Doug Martindale (May 25, 1947-) is a politician in Manitoba, Canada. He is currently a member of the Manitoba legislature.
Martindale was born in Brockville, Ontario. He received a Bachelor of Arts degree from Brock University in 1973, and a Master of Divinity degree from Victoria University in 1976. He was ordained as a United Church minister upon receiving the latter degree, and subsequently worked in Saskatchewan (1976-80) and north-end Winnipeg (1980-90). An activist during his student years, he was later of member of the Manitoba Association for Rights and Liberties.
Martindale's political career began in an inauspicious manner. In the provincial election of 1988, he defeated incumbent MLA Conrad Santos for the New Democratic Party nomination in the north Winnipeg riding of Burrows, but was defeated in the general election by Liberal William Chornopyski. The seat had previously been regarded as safe for the NDP, but resurgent Liberal support and local NDP divisions resulted in Martindale's defeat.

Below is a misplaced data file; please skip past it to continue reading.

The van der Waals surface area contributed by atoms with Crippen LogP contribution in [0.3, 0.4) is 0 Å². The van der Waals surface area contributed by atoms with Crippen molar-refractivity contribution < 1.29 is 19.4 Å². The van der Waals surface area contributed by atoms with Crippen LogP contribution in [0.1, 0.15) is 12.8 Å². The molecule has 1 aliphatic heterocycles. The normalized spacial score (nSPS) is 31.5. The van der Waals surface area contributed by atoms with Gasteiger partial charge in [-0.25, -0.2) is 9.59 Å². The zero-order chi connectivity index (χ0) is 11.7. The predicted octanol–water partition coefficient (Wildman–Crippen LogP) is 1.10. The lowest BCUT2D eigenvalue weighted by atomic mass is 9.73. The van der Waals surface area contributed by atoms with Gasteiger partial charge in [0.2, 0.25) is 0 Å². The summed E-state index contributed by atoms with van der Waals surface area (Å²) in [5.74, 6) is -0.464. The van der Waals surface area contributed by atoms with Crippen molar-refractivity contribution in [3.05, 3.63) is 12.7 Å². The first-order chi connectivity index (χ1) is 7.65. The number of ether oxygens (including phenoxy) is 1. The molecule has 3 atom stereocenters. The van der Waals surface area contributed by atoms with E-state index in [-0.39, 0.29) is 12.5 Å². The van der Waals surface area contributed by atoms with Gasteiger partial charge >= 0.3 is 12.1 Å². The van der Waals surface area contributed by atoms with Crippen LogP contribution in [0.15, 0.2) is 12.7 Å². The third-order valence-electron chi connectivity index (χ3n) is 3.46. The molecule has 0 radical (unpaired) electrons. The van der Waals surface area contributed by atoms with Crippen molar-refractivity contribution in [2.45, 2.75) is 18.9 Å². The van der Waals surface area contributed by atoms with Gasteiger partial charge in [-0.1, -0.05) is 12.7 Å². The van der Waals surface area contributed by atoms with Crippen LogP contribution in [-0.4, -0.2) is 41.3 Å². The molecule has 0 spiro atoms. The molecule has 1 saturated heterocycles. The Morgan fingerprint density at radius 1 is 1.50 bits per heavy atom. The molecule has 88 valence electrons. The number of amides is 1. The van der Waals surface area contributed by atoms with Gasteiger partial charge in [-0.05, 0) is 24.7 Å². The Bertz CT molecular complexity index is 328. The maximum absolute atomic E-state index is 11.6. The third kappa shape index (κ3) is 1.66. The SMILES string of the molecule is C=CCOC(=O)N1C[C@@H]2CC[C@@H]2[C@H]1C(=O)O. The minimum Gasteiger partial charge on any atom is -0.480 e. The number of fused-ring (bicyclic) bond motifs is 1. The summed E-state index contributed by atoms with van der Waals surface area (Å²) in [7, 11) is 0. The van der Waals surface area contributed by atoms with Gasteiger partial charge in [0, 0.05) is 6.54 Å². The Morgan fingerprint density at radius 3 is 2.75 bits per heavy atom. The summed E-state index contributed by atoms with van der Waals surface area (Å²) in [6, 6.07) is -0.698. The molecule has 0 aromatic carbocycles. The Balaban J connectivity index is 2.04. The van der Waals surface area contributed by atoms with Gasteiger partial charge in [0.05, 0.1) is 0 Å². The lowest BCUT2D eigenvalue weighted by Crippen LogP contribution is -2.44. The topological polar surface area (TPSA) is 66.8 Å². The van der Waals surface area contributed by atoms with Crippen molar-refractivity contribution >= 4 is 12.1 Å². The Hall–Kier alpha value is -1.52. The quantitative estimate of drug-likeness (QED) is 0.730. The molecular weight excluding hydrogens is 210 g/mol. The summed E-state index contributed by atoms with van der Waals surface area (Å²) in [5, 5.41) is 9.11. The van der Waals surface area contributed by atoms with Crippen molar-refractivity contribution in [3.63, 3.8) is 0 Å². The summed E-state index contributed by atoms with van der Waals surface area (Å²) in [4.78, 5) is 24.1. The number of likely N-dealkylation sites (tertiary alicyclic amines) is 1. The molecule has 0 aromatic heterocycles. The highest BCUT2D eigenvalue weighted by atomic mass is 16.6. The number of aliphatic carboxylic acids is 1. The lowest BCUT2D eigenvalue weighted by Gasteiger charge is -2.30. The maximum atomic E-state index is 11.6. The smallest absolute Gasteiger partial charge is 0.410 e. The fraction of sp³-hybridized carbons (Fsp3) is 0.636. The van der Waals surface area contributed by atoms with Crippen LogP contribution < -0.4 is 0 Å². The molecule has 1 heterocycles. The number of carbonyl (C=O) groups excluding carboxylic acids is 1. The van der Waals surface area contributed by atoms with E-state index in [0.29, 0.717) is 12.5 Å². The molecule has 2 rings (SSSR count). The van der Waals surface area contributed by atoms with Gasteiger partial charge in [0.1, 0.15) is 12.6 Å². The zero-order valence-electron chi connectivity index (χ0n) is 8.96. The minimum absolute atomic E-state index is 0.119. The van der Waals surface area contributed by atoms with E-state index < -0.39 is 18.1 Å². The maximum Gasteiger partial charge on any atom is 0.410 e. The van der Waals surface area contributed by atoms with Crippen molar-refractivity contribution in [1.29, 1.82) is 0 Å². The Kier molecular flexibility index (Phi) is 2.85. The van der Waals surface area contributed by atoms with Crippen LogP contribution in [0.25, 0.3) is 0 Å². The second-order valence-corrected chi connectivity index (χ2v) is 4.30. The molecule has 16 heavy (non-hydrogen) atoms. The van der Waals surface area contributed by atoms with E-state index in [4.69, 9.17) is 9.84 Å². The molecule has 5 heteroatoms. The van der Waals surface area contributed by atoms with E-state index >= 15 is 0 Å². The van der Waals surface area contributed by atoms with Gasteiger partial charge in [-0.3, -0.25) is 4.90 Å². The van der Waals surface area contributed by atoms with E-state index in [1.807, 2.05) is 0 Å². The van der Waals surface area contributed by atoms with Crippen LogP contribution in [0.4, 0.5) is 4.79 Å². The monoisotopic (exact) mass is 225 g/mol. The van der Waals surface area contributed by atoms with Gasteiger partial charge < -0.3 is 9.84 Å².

NDP support had recovered by the 1990 election, and Martindale defeated Chornopyski by 4206 votes to 2056 to win the Burrows riding. He was re-elected in the 1995, 1999 and 2003 elections, winning almost 70% of the popular vote on the latter occasion. In 1995, he supported Lorne Nystrom's bid to become leader of the federal New Democratic Party.
During his time as a United Church minister, Martindale was involved in several outreach programs among Winnipeg's poor and aboriginal communities. He helped to convert St. John's United Church into a co-op apartment complex, and was a founding member of Inner City Voice newspaper. In parliament, he has served as Chair of the Justice, Social and Economic Development Committees, though he has not been appointed to cabinet.
In 2003, Martindale supported Bill Blaikie's campaign to become leader of the federal NDP.
In 2004, Martindale brought forward a parliamentary motion urging the provincial government to declare the last Saturday of November as Day of the Ukrainian Famine/Genocide, commemorating the victims of the Ukrainian famine of 1932-33.